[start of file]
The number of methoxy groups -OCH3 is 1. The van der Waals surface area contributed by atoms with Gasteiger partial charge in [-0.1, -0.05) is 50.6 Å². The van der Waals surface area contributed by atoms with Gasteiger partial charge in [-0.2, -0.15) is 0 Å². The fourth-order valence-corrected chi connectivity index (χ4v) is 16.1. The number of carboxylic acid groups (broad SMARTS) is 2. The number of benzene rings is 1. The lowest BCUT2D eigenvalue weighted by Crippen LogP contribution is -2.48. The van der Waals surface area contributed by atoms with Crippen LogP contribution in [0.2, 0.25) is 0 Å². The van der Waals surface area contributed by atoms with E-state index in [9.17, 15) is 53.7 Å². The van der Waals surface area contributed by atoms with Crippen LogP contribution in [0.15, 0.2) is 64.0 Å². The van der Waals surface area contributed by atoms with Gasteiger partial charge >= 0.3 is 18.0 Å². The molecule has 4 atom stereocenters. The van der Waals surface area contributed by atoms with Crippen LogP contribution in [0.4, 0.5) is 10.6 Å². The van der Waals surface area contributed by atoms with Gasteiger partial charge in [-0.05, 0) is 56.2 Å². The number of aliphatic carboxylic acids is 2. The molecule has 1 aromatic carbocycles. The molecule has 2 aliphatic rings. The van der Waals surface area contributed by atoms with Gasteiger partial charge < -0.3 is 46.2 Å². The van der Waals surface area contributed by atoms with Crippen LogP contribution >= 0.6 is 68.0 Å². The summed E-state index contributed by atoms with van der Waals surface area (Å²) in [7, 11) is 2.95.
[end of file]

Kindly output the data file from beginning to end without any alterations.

The number of methoxy groups -OCH3 is 1. The van der Waals surface area contributed by atoms with Gasteiger partial charge in [-0.1, -0.05) is 50.6 Å². The van der Waals surface area contributed by atoms with Gasteiger partial charge in [-0.2, -0.15) is 0 Å². The fourth-order valence-corrected chi connectivity index (χ4v) is 16.1. The number of carboxylic acid groups (broad SMARTS) is 2. The number of benzene rings is 1. The lowest BCUT2D eigenvalue weighted by Crippen LogP contribution is -2.48. The van der Waals surface area contributed by atoms with Crippen LogP contribution in [0.2, 0.25) is 0 Å². The van der Waals surface area contributed by atoms with E-state index in [9.17, 15) is 53.7 Å². The van der Waals surface area contributed by atoms with Crippen LogP contribution in [0.15, 0.2) is 64.0 Å². The van der Waals surface area contributed by atoms with Gasteiger partial charge >= 0.3 is 18.0 Å². The molecule has 4 atom stereocenters. The van der Waals surface area contributed by atoms with Crippen LogP contribution in [0.4, 0.5) is 10.6 Å². The van der Waals surface area contributed by atoms with Gasteiger partial charge in [-0.05, 0) is 56.2 Å². The number of aliphatic carboxylic acids is 2. The molecule has 1 aromatic carbocycles. The molecule has 2 aliphatic rings. The van der Waals surface area contributed by atoms with Gasteiger partial charge < -0.3 is 46.2 Å². The van der Waals surface area contributed by atoms with Crippen LogP contribution >= 0.6 is 68.0 Å². The summed E-state index contributed by atoms with van der Waals surface area (Å²) in [7, 11) is 2.95.